Vibram Fivefingers Bikila Reviewby The Brit
05/18/2010 11:10:56 A.M.
For countless months I've heard about the new Vibram Fivefingers shoe, the Bikila's. It was supposed to come in January, it was supposed to come in March, etc etc. Now it is finally here! Being a Vibram fan and often seen in public with "Fivetoes" shoes, I was very excited to get my hands on the Bikilas and see just how they would change the running design from the KSOs and KSO Treks. Well they have changed it, they've change it a lot and it's in both mens and womens!
The first word that jumped into my head when I held and wore the Bikilas was FORM. This Fivefinger shoe not only has a footbed that aligns to the contours of your foot but a upper structure that fits your foot perfectly. The best part about that upper structure is it doesn't constrict or squeeze your foot. Some of the Fivefingers need a way to stay on your feet so they use straps or elastic that isn't necessarily designed with your foot in mind so they can be uncomfortable. Well this is not the case with the Bikila's; they fit in every single area of the foot.
Pictured above is the heel cup and the rest of the form that circles your ankle. Immediately I noticed the very high tab in the back; there are two reasons for this. The first is for your Achilles tendon. In comparison with all the other Fivefinger shoes the Bikila is designed to cup and support your Achilles not put pressure on it with a tight strap. The second reason is for your ankles, in the picture below you will see how my ankles are all visible and not covered in the Bikilas (on the right) compared to the KSOs (on the left).
The difference is huge! There is no strap on the Bikilas, so no pressure. The ankles are free in the Bikilas, so there is free movement. The shoe is designed to complement the foot from footbed to top.
In the picture above you see another one of the differences. The enclosure around the ankle moves further down the foot allowing for more room in the shoe's opening which in turn allows for more free movement in the foot when running.
In this picture you see the profile of the KSO and Bikila. The difference is stunning in terms of form. The Bikila without a foot in it looks like a foot still, the materials are all built up to be around your feet comfortably not squeeze them to make sure it stays on. Where my KSO's have no form except the footbed and need straps around the entire ankle area to keep the shoe on.
The other area of the shoe to talk form is the footbed. When the pre-release pictures came out the footbed was the talk around town. It took the crazy look of Vibrams and expounded on it, but I didn't realize that this crazy look had a very, very important purpose in the form of the shoe.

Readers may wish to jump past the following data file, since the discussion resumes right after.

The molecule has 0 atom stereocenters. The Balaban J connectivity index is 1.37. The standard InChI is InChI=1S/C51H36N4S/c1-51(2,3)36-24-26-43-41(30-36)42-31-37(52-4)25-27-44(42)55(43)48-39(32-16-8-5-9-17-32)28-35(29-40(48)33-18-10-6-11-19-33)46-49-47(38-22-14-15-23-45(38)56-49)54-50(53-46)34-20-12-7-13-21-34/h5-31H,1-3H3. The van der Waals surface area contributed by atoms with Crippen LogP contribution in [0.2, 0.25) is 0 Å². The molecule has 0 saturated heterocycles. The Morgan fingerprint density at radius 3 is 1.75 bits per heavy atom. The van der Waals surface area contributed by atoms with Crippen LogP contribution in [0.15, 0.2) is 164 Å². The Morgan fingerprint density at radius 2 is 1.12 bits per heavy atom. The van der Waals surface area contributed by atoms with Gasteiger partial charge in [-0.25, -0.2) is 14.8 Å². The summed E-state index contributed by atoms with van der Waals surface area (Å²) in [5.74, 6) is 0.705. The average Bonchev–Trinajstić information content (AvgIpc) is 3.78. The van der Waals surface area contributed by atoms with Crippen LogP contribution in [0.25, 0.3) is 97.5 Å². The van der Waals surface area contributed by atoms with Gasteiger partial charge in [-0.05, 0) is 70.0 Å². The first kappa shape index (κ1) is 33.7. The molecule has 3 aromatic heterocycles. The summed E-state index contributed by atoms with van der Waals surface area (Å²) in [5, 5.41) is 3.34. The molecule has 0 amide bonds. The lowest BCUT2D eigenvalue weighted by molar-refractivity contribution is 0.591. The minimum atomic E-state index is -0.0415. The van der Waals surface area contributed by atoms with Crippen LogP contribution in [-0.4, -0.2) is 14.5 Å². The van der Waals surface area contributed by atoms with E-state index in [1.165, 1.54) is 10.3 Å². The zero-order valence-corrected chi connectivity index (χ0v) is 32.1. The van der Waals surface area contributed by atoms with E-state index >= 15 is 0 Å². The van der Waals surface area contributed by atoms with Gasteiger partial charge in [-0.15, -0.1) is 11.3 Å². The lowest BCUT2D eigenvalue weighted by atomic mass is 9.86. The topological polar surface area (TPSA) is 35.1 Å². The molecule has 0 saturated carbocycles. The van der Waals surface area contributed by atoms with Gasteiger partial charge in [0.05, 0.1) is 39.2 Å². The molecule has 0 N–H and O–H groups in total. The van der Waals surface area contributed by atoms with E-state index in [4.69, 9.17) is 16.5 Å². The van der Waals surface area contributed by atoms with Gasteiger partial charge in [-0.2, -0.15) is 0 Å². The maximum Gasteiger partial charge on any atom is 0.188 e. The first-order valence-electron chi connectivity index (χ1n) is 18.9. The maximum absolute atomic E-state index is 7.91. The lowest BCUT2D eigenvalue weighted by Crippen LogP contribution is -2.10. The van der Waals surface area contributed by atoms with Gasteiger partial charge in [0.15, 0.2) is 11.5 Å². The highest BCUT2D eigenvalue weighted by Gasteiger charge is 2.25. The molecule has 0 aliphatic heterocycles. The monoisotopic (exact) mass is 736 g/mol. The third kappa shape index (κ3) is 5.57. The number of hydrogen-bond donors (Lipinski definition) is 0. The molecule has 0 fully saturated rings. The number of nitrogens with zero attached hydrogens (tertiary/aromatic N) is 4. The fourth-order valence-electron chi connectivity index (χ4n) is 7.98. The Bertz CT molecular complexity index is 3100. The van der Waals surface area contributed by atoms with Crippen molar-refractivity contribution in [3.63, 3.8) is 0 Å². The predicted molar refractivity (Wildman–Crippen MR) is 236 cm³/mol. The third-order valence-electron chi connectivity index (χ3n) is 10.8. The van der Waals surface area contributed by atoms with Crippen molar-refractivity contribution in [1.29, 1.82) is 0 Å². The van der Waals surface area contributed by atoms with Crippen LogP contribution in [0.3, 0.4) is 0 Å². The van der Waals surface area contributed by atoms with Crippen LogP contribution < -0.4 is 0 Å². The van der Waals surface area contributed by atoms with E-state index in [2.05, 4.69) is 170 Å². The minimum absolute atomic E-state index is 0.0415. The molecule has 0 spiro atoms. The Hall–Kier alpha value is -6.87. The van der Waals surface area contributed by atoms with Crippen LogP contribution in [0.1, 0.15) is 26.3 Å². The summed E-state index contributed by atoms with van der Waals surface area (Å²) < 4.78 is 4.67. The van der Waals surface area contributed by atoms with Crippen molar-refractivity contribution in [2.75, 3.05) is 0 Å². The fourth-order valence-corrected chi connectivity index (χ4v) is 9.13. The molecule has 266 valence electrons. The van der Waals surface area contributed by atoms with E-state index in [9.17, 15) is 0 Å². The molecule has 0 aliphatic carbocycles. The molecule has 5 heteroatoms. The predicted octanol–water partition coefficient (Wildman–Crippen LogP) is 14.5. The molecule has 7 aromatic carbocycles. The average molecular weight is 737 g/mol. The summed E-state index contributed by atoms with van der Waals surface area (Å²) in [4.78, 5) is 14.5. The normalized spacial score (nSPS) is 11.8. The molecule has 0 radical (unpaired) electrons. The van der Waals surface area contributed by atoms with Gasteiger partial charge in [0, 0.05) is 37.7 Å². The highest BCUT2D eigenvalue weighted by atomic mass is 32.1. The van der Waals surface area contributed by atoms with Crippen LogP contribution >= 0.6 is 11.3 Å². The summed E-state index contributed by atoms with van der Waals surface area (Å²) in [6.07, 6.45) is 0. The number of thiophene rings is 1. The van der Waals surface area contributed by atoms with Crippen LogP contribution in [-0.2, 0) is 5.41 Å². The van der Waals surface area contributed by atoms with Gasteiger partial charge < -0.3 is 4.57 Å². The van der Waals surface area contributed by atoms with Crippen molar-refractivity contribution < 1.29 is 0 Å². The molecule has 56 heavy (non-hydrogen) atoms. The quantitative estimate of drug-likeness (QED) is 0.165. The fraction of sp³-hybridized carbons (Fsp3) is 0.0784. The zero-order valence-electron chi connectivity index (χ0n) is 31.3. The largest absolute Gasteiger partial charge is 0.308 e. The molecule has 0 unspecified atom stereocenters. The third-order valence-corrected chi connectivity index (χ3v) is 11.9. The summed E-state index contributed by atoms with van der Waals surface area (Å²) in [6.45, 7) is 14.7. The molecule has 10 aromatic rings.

The very important part of the footbed, in terms of form, can be summed up in one word, flexibility. If you have tried on multiple versions of Fivefingers (most notably the KSO and KSO Treks) you notice a distinct difference in the footbed. The KSO has a thin, but incredibly flexible footbed. Your foot moves and you feel the ground beneath you. The KSO Trek has a thicker footbed that (at least in my opinion) you put it on and it feels stiffer and has a very noticeable arch support. What the Bikila does is gives you the best of both worlds. You get the thickness for added cushion in on-road and off-road running as well as the flexibility your foot needs for barefoot running. This is possible because the extra thickness is spread in pads around the foot, pads that still enable the footbed to flex around them.
Pictured above is one of my favorite parts of the form on this shoe. A flexible thick foam that is shaped onto the arch of the foot. If you read my "Vibram Fivefingers - A Basic Guide" you would know I have a very high arch that used to be very sensitive to injures, but since wearing KSOs it has strengthened considerably. This arch support keeps the arch in the correct shape even through the large amount of foot flex the Fivefingers allows.
Here you see the comparison of the bottoms of the shoe between a KSO and Bikila. The added support and flexible form should be clearly visible, as well as the large piece of foam for the arch. Also take note of the Bikila's toes; they have grippy tread higher up on the toes so grip remains even through the tiniest push off from the tips of your toes.
Enough on form, time to talk about the other great features in the Bikilas.
Reflective material! For those runners who have running tennis shoes you might notice the reflective patches on them, and the advantages those have had when you've been running at night. Well now the Bikilas do too, and in three different places.
On the top of the toes are clear fabric shapes that serve two purposes under the same name, rip stop. They are there to protect you from accidentally running the tops of the shoes on pavement or a step, but also to stop the problem of toenails rubbing holes in the material, which I've seen come back in warranties several times.
The fabric material is also like nothing we have seen (or felt) before in a Vibram. The inside of the shoe feels like a sock, nice and comfortable. Even the footbed is covered with the same material making for a very nice snug feeling. The material also seems to be a bit more stretchy then other models of the Vibrams which might help in preventing tears from repeated usage of trying to get toes into the right "socket".
Overall I'm greatly pleased with Vibram. From a small trend that has exploded in the mainstream they have still been able to hold true to minimalist running and finding the new technologies to help it get better and better. I've got a new favorite Fivefinger shoe now, maybe you will too.
See the Vibram Fivefingers Women's Bikilas.
See the Vibram Fivefingers Men's Bikilas.
Email me at email@example.com if you have any questions on this product.